There were no guests to join us for coffee chocolate biscuits and chat this morning on the platform, under the canopy for a smidgen of shade.

We returned across the tracks in time to wave away the Slate Trail Train and then get stuck into the reverse ‘Jenga’ puzzle. It was whilst trying to get the end central long bolts to thread through that John noticed that, despite his labelling the slats and pointing the labelling out to the team, some of the parts were in the wrong place. Cue dis-assembly of the slats to free the misplaced ones and insert them in their correct positions; with an additional twirl of 180o for good measure, we now had the ends all loose bolted.

Just four more long bolts to fit and while three went in with a bit of pushing and pulling, screwing and finally driving home with the rubber mallet, one bolt would not cooperate as the lowest slat had twisted just enough to thwart the bolts entry into the hole through the floorplate. Not to be defeated John used one of the sash clamps that we recently acquired from the estate of Winston McCanna, a long time gang organiser, to press the twisted slat enough for the bolt to be pushed home. Nuts and washers were then tightened up by hand before an early halt to proceedings was called as John had an appointment with our MS Mabon ap Gwynfor.

The long overdue return of wagon no. 136 to running condition is almost over, while the restoration ‘journey’ of the Corris Mail Waggon is just beginning.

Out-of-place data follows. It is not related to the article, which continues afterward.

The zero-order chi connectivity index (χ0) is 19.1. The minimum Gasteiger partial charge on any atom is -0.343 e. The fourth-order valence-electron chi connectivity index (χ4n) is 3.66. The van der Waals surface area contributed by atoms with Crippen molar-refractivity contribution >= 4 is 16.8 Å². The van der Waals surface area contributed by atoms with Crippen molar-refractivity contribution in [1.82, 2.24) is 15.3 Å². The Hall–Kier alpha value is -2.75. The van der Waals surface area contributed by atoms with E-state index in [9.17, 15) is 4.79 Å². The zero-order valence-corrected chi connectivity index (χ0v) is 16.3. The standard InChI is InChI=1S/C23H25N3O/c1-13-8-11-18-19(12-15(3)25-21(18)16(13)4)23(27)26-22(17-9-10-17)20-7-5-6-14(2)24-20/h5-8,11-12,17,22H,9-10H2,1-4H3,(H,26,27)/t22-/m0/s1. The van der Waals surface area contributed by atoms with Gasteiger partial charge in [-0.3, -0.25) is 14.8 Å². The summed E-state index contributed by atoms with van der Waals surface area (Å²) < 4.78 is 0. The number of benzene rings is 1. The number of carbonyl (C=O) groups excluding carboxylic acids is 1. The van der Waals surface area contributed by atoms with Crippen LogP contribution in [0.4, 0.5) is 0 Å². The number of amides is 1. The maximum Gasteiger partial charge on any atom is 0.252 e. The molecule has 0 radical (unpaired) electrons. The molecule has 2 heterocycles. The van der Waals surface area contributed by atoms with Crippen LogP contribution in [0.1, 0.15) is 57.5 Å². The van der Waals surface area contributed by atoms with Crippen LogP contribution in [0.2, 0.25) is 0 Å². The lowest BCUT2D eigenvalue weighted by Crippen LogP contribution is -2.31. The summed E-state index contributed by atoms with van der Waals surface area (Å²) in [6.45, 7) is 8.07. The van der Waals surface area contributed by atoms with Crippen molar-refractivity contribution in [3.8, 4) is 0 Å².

Photos by John Olsen

Museum working party 15th June 2023

A hot sunny morning for the team after the fortnights holiday break, but fortunately for Allan Black, Charles Benedetto, Pete Thomas and John Olsen the yard by the Gunpowder Store is shaded by trees.

The first task of the day was to assist Keith Theobald in getting the platform scales, that had been repainted by Steve Crane, out of the Store and into the Weighbridge house. To make the task possible we first shunted the new wagon no. 136 frame and the old Corris Mail Waggon frame west out of the way. Then the scales were partially dismantled to lighten them, as it is an extremely robust cast iron item, followed by laying down plywood and sterling board sheets to roll it over so that Keith could get the Bobcat forks under it. A delicate lifting and moving operation got the weighing machine to another set of boards leading into the Weighbridge House where it was tipped on its side and manhandled through the doorway, rolled across the floor and into its final resting place in the north west corner; where it was re-assembled allowing the temporarily displaced furniture to be brought back inside.

With a growing thirst, and the first train waved away, we went into the relative cool of the cafe for our coffee break in the company of Ann McCanna, Malcolm Phillips, Andy Sheffield, Mike Green and Tom Place. Even inside the chocolate on the biscuits was becoming runny in the heat.

Back in the yard the Corris wagon frame was shunted back up beside the Store and the metal basket of the ex GWR steel bodied slate wagon moved away from its frame and placed atop the upturned Corris wagon body; this was to make the remaining stripping and priming activities easier.

Allan cleaned off one end and then use the acid etch primer to protect the newly cleaned metal. Pete used an angle grinder with cutting wheel fitted to cut off more rusted on nuts to release another internal corner plate from the Corris frame while John used an old fashioned hacksaw to cut through one of the drawbar fixing bolts. Charles applied the second coat of black bitumenous paint to the new floorplate of wagon no. 136 and left it to dry.

The wagon cover was placed over the metal basket to protect the bare metal from the forecast rain later in the week and the site tidied of tools and tripping hazards.

Photos by Allan Black and John Olsen